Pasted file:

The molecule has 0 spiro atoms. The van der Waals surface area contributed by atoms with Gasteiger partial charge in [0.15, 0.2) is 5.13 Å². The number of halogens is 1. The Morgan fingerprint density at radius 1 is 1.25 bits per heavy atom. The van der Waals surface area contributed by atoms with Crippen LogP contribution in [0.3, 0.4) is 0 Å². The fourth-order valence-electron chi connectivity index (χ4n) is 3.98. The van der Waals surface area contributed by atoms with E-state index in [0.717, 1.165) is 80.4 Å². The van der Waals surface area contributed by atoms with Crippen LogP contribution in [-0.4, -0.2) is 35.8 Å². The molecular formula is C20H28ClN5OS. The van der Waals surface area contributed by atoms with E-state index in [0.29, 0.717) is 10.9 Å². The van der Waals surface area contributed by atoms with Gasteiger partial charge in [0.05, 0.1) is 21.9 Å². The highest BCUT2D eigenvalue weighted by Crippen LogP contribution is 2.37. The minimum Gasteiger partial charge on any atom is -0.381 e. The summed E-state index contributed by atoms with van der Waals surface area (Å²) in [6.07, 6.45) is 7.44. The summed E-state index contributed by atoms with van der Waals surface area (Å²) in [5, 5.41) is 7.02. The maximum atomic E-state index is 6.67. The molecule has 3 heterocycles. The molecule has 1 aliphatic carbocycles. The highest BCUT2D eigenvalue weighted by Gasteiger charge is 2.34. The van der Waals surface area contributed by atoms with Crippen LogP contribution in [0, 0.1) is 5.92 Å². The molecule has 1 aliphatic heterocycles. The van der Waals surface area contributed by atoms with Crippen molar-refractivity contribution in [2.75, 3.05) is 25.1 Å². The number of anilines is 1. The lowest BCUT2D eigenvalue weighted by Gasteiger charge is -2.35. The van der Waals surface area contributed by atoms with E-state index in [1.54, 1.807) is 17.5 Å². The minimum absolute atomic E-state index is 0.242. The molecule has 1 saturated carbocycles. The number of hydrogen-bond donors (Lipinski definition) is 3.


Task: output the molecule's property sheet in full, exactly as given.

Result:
The molecule has 0 spiro atoms. The van der Waals surface area contributed by atoms with Gasteiger partial charge in [0.15, 0.2) is 5.13 Å². The number of halogens is 1. The Morgan fingerprint density at radius 1 is 1.25 bits per heavy atom. The van der Waals surface area contributed by atoms with Crippen LogP contribution in [0.3, 0.4) is 0 Å². The fourth-order valence-electron chi connectivity index (χ4n) is 3.98. The van der Waals surface area contributed by atoms with E-state index in [0.717, 1.165) is 80.4 Å². The van der Waals surface area contributed by atoms with Crippen LogP contribution in [-0.4, -0.2) is 35.8 Å². The molecular formula is C20H28ClN5OS. The van der Waals surface area contributed by atoms with E-state index in [0.29, 0.717) is 10.9 Å². The van der Waals surface area contributed by atoms with Gasteiger partial charge in [0.05, 0.1) is 21.9 Å². The highest BCUT2D eigenvalue weighted by Crippen LogP contribution is 2.37. The minimum Gasteiger partial charge on any atom is -0.381 e. The summed E-state index contributed by atoms with van der Waals surface area (Å²) in [6.07, 6.45) is 7.44. The summed E-state index contributed by atoms with van der Waals surface area (Å²) in [5, 5.41) is 7.02. The maximum atomic E-state index is 6.67. The molecule has 3 heterocycles. The molecule has 1 aliphatic carbocycles. The highest BCUT2D eigenvalue weighted by Gasteiger charge is 2.34. The van der Waals surface area contributed by atoms with Crippen LogP contribution in [0, 0.1) is 5.92 Å². The molecule has 1 aliphatic heterocycles. The van der Waals surface area contributed by atoms with Crippen molar-refractivity contribution in [2.75, 3.05) is 25.1 Å². The number of anilines is 1. The lowest BCUT2D eigenvalue weighted by Gasteiger charge is -2.35. The van der Waals surface area contributed by atoms with E-state index in [1.54, 1.807) is 17.5 Å². The minimum absolute atomic E-state index is 0.242. The molecule has 1 saturated carbocycles. The number of hydrogen-bond donors (Lipinski definition) is 3.